Author + information
- Received October 16, 1988
- Revision received February 21, 1989
- Accepted March 9, 1989
- Published online August 1, 1989.
- Rebecca J. Quigg, MD,
- Michael B. Rocco, MD,
- Diane F. Gauthier, RN,
- Mark A. Creager, MD, FACC,
- L. Howard Hartley, MD, FACC and
- Wilson S. Colucci, MD, FACC∗
- ↵∗Address for reprints: Wilson S. Colucci, MD, Cardiovascular Division, Brigham and Women's Hospital, 75 Francis Street, Boston, Massachusetts 02115.
The mechanism responsible for attenuation of the peak heart rate response to exercise in patients after cardiac transplantation was studied. Because the donor heart is believed to be surgically denervated, the peak heart rate response to exercise is dependent primarily on 1) an increase in the circulating levels of the catecholamines norepinephrine and epinephrine at peak exercise, and 2) the end-organ responsiveness of the sinoatrial (SA) node to beta-adrenergic stimulation. To assess the former mechanism, the levels of plasma nonepinephrine and epinephrine were measured at rest and at peak exercise on a cycle ergometer in 23 transplant recipients an average of 7 ± 1 months after transplantation and in 23 normal subjects matched for age. To assess the latter mechanism, the heart rate response to a graded infusion of isoproterenol was determined in six normal subjects with and without atropine pretreatment and in eight transplant recipients.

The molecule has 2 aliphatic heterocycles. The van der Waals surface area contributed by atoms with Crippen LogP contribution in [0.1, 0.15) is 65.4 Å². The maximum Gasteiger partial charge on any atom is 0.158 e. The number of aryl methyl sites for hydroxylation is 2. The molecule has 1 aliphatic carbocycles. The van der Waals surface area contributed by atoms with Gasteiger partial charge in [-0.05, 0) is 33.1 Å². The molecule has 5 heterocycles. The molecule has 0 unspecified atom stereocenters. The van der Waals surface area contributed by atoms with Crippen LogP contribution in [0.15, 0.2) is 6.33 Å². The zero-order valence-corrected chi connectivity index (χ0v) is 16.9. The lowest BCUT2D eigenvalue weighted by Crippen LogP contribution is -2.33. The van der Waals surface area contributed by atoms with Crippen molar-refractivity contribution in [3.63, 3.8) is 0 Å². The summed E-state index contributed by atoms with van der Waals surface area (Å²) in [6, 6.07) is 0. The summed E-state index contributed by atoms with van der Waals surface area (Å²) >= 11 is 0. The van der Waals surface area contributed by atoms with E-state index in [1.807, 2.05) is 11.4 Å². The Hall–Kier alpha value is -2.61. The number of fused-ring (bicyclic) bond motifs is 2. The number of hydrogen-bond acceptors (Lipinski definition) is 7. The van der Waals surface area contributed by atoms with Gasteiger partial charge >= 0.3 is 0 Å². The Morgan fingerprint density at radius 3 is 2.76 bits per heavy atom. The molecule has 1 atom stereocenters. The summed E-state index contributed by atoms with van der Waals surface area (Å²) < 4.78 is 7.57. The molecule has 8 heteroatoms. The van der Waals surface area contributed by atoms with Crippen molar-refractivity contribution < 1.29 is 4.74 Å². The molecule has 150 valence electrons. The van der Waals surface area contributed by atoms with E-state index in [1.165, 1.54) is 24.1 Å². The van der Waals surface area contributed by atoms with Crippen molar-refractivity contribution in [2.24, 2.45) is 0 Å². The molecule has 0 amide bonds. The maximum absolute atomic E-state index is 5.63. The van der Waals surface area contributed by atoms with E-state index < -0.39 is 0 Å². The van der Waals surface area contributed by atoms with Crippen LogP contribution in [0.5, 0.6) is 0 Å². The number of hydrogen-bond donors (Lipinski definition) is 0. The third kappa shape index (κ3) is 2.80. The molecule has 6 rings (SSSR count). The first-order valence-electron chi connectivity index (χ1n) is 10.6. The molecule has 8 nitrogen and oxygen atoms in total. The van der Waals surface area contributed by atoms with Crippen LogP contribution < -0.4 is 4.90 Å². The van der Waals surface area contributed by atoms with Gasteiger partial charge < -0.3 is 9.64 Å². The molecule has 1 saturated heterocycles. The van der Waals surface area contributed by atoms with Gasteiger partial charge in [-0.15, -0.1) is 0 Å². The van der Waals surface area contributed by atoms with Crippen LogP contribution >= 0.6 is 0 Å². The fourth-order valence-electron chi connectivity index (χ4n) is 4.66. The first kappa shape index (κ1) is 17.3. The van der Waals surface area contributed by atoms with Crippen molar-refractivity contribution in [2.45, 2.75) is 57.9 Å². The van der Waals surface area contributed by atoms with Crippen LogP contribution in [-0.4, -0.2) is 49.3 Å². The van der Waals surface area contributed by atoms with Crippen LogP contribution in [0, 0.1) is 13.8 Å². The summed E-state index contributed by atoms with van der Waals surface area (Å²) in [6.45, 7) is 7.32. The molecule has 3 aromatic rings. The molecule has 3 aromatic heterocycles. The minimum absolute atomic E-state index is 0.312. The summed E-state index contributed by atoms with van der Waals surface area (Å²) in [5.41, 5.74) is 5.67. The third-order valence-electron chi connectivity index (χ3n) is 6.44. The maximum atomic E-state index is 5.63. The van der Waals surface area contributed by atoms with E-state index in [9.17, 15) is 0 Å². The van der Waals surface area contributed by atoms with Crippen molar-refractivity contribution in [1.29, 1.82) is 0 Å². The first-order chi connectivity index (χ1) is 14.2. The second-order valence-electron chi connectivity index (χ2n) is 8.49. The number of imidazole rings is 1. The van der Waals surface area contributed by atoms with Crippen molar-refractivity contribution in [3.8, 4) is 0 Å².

In transplant recipients, both the absolute plasma levels of nonepinephrine and epinephrine at peak exercise and the increments from baseline to peak exercise were comparable with or greater than those in normal subjects. In transplant recipients, the isoproterenol dose that increased heart rate by 25 beats/min over baseline was not different from that in atropine-treated normal subjects (normal subjects 9 ± 2 ng/kg per min; transplant recipients 11 ± 1 ng/kg per min; p = NS).
These data show that after cardiac transplantation, there is a normal or slight elevation of circulating catecholamines at peak exercise, and that the responsiveness of the SA node to beta-adrenergic stimulation is normal. Thus, the most likely explanation for the attenuated peak heart rate response to exercise after cardiac transplantation is lack of direct efferent innervation of the SA node.
- Received October 16, 1988.
- Revision received February 21, 1989.
- Accepted March 9, 1989.